AS WE GET READY FOR THE CCJ...
Sunday, November 29, 2009
Source: Jamaica Observer Editorial
It would appear, from yesterday's lead story in our sister title, that the country is on the cusp of replacing the Judicial Committee of the London-based Privy Council with the Caribbean Court of Justice (CCJ).
According to National Security Minister Dwight Nelson, Cabinet will make a decision to accept or reject the CCJ as the country's highest judicial authority once it receives a report on its status from the parliamentary sub-committee that was set up to examine the issue.
Given the recent train of developments, including the complaint by Lord Nicholas Phillips, president of the United Kingdom Supreme Court, that appeals from countries like Jamaica are taking up too much of his colleagues' time, we don't suppose the Government has any option but to log on to the CCJ.
This, in principle must be right, representative as it is of yet another step towards true independence.
However, while we believe that the time has come for us to fully embrace the CCJ, we are rather perturbed about the narrowness of the context in which the debate seems to be taking place.
For it seems that the CCJ is being sold on the perceived strength of its capacity to resolve the contentious issue of crime through the reintroduction of the death penalty as opposed to its significance as a symbol of the coming of age of a region which has made significant strides in its struggle to shake the unfortunate colonial legacy which has held it back in so many ways for so many years.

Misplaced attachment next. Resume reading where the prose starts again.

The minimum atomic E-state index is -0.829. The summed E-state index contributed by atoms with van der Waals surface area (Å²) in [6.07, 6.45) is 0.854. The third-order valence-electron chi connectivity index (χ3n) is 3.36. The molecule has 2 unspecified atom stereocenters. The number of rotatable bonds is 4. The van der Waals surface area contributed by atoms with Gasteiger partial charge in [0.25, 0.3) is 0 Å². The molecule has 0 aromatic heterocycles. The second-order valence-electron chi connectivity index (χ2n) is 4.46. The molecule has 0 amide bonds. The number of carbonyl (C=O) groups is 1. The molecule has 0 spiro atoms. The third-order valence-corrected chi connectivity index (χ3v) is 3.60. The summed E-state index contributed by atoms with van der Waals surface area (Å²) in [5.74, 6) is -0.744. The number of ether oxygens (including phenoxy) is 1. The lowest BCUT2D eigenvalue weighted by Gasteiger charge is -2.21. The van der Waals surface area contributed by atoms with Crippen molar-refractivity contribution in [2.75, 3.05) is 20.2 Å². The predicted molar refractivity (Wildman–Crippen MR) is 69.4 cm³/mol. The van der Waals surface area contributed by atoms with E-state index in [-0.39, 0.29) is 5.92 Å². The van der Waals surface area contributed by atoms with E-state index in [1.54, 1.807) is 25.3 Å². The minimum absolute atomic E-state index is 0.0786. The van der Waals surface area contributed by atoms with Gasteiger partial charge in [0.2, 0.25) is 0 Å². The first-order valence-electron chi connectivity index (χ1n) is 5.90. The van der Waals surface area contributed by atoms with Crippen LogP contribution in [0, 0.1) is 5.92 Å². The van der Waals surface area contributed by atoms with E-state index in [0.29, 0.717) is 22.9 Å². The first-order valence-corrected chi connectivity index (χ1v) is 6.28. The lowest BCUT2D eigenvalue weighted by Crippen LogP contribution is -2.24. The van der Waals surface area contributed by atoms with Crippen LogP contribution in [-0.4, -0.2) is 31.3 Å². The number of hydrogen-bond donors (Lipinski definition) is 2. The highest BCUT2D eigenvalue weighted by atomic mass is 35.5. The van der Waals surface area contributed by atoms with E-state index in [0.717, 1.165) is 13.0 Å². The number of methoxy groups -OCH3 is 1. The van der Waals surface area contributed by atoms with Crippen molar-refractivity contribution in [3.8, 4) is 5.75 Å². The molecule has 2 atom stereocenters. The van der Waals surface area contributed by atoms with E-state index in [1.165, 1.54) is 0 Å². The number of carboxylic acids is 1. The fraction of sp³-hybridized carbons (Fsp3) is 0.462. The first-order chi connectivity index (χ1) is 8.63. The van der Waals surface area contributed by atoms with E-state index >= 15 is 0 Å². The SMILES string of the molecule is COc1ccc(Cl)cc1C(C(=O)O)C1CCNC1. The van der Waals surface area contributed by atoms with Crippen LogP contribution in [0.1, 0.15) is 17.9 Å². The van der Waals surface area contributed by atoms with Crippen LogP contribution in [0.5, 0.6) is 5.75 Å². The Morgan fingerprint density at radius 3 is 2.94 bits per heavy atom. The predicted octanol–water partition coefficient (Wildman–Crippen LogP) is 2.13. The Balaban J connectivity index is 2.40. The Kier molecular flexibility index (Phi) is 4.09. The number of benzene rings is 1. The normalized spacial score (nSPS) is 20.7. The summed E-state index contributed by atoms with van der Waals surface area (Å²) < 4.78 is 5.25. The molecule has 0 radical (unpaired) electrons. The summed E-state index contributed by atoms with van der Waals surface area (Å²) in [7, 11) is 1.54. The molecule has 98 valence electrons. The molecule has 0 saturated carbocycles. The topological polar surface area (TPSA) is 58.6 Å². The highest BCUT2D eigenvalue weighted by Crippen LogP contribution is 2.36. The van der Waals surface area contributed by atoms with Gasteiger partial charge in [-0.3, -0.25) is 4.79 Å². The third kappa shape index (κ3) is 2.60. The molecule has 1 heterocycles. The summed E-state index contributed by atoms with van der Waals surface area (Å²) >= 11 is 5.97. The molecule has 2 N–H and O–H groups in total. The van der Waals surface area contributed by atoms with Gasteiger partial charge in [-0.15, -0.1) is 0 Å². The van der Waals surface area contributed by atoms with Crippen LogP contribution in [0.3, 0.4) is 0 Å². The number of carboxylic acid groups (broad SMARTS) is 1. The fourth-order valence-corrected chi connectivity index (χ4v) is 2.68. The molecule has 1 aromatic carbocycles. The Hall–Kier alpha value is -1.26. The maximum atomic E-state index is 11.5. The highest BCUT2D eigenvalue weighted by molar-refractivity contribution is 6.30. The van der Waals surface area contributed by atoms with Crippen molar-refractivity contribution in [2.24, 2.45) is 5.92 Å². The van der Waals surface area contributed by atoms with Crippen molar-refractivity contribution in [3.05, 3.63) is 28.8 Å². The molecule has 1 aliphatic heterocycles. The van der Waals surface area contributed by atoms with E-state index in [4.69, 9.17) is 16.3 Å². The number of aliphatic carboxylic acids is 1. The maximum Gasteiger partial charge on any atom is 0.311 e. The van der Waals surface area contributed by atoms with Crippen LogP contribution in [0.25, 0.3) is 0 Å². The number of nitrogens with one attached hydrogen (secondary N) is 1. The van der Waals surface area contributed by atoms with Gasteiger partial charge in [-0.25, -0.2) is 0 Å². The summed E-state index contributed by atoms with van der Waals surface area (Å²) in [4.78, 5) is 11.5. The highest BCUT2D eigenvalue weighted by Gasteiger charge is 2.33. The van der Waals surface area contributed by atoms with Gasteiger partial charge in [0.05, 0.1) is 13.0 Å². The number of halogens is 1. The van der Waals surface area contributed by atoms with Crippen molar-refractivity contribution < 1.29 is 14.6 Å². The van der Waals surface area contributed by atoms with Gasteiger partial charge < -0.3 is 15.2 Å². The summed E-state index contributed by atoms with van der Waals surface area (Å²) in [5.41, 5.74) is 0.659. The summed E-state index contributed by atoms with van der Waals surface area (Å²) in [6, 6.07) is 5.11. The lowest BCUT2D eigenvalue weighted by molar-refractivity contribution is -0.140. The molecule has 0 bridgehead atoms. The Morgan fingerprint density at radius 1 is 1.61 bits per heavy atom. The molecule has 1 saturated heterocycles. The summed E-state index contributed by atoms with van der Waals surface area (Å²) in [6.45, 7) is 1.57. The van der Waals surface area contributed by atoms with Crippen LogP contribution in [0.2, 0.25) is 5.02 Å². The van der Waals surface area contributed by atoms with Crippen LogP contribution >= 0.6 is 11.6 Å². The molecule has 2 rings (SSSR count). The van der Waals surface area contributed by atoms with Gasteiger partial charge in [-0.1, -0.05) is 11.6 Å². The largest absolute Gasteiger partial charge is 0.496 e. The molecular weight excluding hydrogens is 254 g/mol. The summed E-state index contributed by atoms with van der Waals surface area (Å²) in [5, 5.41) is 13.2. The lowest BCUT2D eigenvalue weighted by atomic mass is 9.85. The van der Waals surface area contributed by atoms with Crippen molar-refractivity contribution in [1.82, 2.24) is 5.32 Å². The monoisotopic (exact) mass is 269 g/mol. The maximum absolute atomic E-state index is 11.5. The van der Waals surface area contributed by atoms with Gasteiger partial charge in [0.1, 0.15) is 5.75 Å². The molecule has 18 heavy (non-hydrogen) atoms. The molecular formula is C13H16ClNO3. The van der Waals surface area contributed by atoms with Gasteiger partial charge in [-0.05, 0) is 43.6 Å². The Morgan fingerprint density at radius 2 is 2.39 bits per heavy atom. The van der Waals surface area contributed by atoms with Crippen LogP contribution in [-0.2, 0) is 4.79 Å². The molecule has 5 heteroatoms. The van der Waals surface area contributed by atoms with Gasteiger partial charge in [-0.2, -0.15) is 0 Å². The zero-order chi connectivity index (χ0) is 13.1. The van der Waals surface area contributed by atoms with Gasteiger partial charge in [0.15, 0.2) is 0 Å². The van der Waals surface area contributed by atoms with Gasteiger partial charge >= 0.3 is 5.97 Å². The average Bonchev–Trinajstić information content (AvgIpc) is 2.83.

We believe more time and energy need to be spent on this aspect of the matter as we get ready as a country and a region to embrace the CCJ.
And much needs to be done by way of educating our people about the shift away from what for many represents the only true shot at attaining justice within the context of the under-staffed, resource-starved ramshackle local tiers of our legal system.
But, as we have often argued in this space, while we have concerns about the pace and inadequacies of the local justice system, this newspaper has never doubted the quality and integrity of jurisprudence in the Caribbean. Neither do we share the fear of opponents of the CCJ that the court could be tainted by political interference.
However, we can't ignore the fact that the Privy Council has, through its rulings over many decades, reversed many an injustice that would have otherwise been allowed to wreck the lives of ordinary Jamaicans who have been victims of local cronyism on the part of those in charge of various institutions here.
These Jamaicans will tell you that they had never viewed the local talent here as anything but obstacles enroute to the Privy Council where they expected to get justice in the long run.
It would be a great misfortune if the CCJ were to be similarly perceived.